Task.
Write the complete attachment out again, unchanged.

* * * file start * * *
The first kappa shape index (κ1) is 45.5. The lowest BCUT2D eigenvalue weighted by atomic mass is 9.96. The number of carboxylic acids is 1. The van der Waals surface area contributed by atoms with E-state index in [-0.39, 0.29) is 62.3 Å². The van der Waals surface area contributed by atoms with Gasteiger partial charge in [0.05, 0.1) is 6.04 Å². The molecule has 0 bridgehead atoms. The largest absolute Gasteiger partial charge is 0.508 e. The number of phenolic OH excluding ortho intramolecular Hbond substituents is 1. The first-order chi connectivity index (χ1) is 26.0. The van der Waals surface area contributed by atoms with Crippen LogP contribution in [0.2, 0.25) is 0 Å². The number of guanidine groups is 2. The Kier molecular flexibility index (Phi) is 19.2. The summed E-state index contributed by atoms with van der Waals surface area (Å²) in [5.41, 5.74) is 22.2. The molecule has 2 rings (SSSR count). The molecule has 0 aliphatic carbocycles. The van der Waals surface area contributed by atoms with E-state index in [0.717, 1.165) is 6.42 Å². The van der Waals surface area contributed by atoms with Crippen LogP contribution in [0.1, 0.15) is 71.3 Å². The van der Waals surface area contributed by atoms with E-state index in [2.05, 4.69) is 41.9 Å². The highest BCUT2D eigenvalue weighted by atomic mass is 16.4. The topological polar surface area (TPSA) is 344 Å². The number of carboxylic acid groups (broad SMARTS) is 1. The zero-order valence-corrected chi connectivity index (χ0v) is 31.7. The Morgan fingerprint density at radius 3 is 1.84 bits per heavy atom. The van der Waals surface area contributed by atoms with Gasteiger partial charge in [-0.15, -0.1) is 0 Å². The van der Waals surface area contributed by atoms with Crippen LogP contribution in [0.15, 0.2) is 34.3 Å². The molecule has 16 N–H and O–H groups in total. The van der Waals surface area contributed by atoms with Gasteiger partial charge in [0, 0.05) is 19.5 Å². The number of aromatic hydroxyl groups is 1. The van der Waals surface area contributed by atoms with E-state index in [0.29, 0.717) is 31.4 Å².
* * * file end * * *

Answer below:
The first kappa shape index (κ1) is 45.5. The lowest BCUT2D eigenvalue weighted by atomic mass is 9.96. The number of carboxylic acids is 1. The van der Waals surface area contributed by atoms with E-state index in [-0.39, 0.29) is 62.3 Å². The van der Waals surface area contributed by atoms with Gasteiger partial charge in [0.05, 0.1) is 6.04 Å². The molecule has 0 bridgehead atoms. The largest absolute Gasteiger partial charge is 0.508 e. The number of phenolic OH excluding ortho intramolecular Hbond substituents is 1. The first-order chi connectivity index (χ1) is 26.0. The van der Waals surface area contributed by atoms with Crippen LogP contribution in [0.2, 0.25) is 0 Å². The number of guanidine groups is 2. The Kier molecular flexibility index (Phi) is 19.2. The summed E-state index contributed by atoms with van der Waals surface area (Å²) in [5.41, 5.74) is 22.2. The molecule has 2 rings (SSSR count). The molecule has 0 aliphatic carbocycles. The van der Waals surface area contributed by atoms with E-state index in [0.717, 1.165) is 6.42 Å². The van der Waals surface area contributed by atoms with Crippen LogP contribution in [0.1, 0.15) is 71.3 Å². The van der Waals surface area contributed by atoms with E-state index in [2.05, 4.69) is 41.9 Å². The highest BCUT2D eigenvalue weighted by atomic mass is 16.4. The topological polar surface area (TPSA) is 344 Å². The number of carboxylic acid groups (broad SMARTS) is 1. The zero-order valence-corrected chi connectivity index (χ0v) is 31.7. The Morgan fingerprint density at radius 3 is 1.84 bits per heavy atom. The van der Waals surface area contributed by atoms with Gasteiger partial charge in [-0.15, -0.1) is 0 Å². The van der Waals surface area contributed by atoms with Crippen LogP contribution in [0.15, 0.2) is 34.3 Å². The molecule has 16 N–H and O–H groups in total. The van der Waals surface area contributed by atoms with Gasteiger partial charge in [0, 0.05) is 19.5 Å². The number of aromatic hydroxyl groups is 1. The van der Waals surface area contributed by atoms with E-state index in [0.29, 0.717) is 31.4 Å².